In favor or its pro-waiver argument, plaintiff argued that the disclosure constituted a "disingenuous attempt to reverse" a conscious decision to disclose the
Amobi, et al. v D.C. Department of Corrections, et al., 08-Civ-1501 at p. 5
"To grant the motion to quash and the protective order, I would have to find that "there is not a single question that could be propounded to [O'Neill] that would not be objectionable because it would disclose a confidential communication between attorney and client or attorney work product." See Sanders v. Dist. of Columbia, No. 06-CV-1411, 2009 WL 481683, at *4 (D.D.C. Feb. 25, 2009). No witness can claim immunity as to facts (id.)..." Id.
Annoyance, Harassment of Oppression
For those seeking to assert annoyance, harassment or oppression as the basis for a motion to quash, just saying so does not make it so, at least not within the context of a motion to quash or for a protective order:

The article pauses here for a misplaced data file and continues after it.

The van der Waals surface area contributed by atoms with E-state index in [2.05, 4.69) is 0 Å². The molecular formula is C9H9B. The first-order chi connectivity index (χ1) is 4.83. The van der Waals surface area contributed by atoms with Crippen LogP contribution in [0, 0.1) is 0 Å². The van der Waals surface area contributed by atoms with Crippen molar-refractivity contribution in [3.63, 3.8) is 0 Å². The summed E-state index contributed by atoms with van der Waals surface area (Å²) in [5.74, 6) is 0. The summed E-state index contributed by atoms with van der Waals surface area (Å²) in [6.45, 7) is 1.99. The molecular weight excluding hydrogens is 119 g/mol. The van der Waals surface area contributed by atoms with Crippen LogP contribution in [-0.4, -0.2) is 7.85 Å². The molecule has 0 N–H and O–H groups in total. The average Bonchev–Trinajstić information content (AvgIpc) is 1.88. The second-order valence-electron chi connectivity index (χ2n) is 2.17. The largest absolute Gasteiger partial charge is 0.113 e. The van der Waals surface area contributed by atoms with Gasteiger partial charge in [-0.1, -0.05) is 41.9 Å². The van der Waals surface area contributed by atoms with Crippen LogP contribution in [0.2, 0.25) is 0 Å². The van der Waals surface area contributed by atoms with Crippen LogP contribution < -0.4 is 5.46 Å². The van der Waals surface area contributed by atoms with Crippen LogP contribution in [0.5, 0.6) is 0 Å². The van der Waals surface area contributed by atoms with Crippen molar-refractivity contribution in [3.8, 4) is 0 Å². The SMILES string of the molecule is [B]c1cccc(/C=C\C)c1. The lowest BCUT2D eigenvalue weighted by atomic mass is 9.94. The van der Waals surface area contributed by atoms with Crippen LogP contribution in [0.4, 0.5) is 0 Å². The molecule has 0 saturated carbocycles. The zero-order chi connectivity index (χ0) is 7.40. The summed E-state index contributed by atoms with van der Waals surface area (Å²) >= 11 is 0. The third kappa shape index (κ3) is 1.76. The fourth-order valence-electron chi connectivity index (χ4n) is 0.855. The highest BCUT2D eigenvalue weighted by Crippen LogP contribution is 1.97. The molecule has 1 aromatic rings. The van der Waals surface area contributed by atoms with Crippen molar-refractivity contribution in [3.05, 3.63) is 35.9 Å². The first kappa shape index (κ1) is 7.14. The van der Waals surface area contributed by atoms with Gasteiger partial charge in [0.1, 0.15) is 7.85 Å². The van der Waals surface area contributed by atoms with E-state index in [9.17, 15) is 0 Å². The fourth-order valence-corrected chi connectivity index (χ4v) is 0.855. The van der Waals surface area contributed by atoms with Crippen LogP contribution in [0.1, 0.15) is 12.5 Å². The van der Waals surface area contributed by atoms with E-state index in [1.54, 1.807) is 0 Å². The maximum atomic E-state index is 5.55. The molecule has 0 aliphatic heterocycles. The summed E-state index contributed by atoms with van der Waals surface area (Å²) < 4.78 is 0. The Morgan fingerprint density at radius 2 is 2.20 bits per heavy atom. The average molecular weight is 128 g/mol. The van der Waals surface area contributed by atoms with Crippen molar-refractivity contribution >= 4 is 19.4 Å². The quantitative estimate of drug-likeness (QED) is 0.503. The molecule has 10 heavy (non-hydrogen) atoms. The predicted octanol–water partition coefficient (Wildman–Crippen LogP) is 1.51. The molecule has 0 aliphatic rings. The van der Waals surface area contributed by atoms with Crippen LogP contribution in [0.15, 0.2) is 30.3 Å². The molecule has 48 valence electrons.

"Further, I cannot find, as defendants argue, that plaintiffs seek the depositions merely to annoy, embarrass, or oppress O'Neill or Johnson merely because the defendants say this is so." Id., at p. 6
Counsel as Witness
The Court then addresses defendant's attempt to depose defendant's counsel as witness, and discusses the judiciary's reluctance to permit counsel to be deposed and called as witnesses:
Author's Note: In general judicial reluctance to have a party's counsel deposed or testify makes sense. This reluctance may not as likely to be seen in matter where counsel is involved in ESI discovery motions practice. The responsibility for discovery falls first on the shoulders of counsel (see Zubulake IV), and counsel have an increasing obligation to insure both transparency and cooperation in the ESI discovery process. If things fall apart, and serious discovery abuse or spoliation is alleged, an evidentiary hearing that includes counsel testimony may take place.